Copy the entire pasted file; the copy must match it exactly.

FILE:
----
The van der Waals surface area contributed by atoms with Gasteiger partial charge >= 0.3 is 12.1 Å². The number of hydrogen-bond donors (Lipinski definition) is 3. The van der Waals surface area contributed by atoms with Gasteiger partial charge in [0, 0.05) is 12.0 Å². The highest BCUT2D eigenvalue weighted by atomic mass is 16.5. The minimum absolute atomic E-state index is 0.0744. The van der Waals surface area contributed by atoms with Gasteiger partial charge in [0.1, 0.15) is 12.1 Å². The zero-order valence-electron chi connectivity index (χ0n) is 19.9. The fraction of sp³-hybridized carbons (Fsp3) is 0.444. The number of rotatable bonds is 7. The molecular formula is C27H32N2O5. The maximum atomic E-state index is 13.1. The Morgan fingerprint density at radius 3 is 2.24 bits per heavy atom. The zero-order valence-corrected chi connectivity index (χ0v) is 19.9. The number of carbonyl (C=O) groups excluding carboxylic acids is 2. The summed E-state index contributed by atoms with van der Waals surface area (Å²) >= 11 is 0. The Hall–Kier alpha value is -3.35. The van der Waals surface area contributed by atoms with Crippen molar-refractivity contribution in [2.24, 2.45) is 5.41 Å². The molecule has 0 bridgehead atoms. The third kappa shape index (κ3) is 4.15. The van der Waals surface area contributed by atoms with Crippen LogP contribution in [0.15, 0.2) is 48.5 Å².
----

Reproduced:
The van der Waals surface area contributed by atoms with Gasteiger partial charge >= 0.3 is 12.1 Å². The number of hydrogen-bond donors (Lipinski definition) is 3. The van der Waals surface area contributed by atoms with Gasteiger partial charge in [0, 0.05) is 12.0 Å². The highest BCUT2D eigenvalue weighted by atomic mass is 16.5. The minimum absolute atomic E-state index is 0.0744. The van der Waals surface area contributed by atoms with Gasteiger partial charge in [0.1, 0.15) is 12.1 Å². The zero-order valence-electron chi connectivity index (χ0n) is 19.9. The fraction of sp³-hybridized carbons (Fsp3) is 0.444. The number of rotatable bonds is 7. The molecular formula is C27H32N2O5. The maximum atomic E-state index is 13.1. The Morgan fingerprint density at radius 3 is 2.24 bits per heavy atom. The zero-order valence-corrected chi connectivity index (χ0v) is 19.9. The number of carbonyl (C=O) groups excluding carboxylic acids is 2. The summed E-state index contributed by atoms with van der Waals surface area (Å²) >= 11 is 0. The Hall–Kier alpha value is -3.35. The van der Waals surface area contributed by atoms with Crippen molar-refractivity contribution in [2.24, 2.45) is 5.41 Å². The molecule has 0 bridgehead atoms. The third kappa shape index (κ3) is 4.15. The van der Waals surface area contributed by atoms with Crippen LogP contribution in [0.15, 0.2) is 48.5 Å².